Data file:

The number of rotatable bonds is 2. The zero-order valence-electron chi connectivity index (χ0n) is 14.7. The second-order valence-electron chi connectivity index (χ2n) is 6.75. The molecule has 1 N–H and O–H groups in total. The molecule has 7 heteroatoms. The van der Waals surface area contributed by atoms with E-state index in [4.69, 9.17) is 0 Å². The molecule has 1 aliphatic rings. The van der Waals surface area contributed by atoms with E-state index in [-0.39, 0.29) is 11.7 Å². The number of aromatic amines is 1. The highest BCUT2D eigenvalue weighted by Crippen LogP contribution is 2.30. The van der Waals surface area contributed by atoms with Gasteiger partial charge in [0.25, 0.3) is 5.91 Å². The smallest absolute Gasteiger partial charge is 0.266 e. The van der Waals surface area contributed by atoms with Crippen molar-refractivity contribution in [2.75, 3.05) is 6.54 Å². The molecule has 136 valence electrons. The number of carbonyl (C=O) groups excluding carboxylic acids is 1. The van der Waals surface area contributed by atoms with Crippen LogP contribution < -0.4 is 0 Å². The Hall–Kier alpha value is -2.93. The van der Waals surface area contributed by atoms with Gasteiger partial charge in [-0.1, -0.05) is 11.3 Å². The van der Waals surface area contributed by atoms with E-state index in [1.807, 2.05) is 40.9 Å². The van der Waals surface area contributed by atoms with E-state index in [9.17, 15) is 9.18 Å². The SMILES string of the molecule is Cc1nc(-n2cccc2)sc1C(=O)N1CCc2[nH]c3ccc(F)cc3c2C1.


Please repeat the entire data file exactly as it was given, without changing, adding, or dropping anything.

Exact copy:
The number of rotatable bonds is 2. The zero-order valence-electron chi connectivity index (χ0n) is 14.7. The second-order valence-electron chi connectivity index (χ2n) is 6.75. The molecule has 1 N–H and O–H groups in total. The molecule has 7 heteroatoms. The van der Waals surface area contributed by atoms with E-state index in [4.69, 9.17) is 0 Å². The molecule has 1 aliphatic rings. The van der Waals surface area contributed by atoms with E-state index in [-0.39, 0.29) is 11.7 Å². The number of aromatic amines is 1. The highest BCUT2D eigenvalue weighted by Crippen LogP contribution is 2.30. The van der Waals surface area contributed by atoms with Gasteiger partial charge in [0.25, 0.3) is 5.91 Å². The smallest absolute Gasteiger partial charge is 0.266 e. The van der Waals surface area contributed by atoms with Crippen molar-refractivity contribution in [2.75, 3.05) is 6.54 Å². The molecule has 136 valence electrons. The number of carbonyl (C=O) groups excluding carboxylic acids is 1. The van der Waals surface area contributed by atoms with Crippen LogP contribution < -0.4 is 0 Å². The Hall–Kier alpha value is -2.93. The van der Waals surface area contributed by atoms with Gasteiger partial charge in [-0.1, -0.05) is 11.3 Å². The van der Waals surface area contributed by atoms with E-state index in [1.807, 2.05) is 40.9 Å². The van der Waals surface area contributed by atoms with E-state index in [9.17, 15) is 9.18 Å². The SMILES string of the molecule is Cc1nc(-n2cccc2)sc1C(=O)N1CCc2[nH]c3ccc(F)cc3c2C1.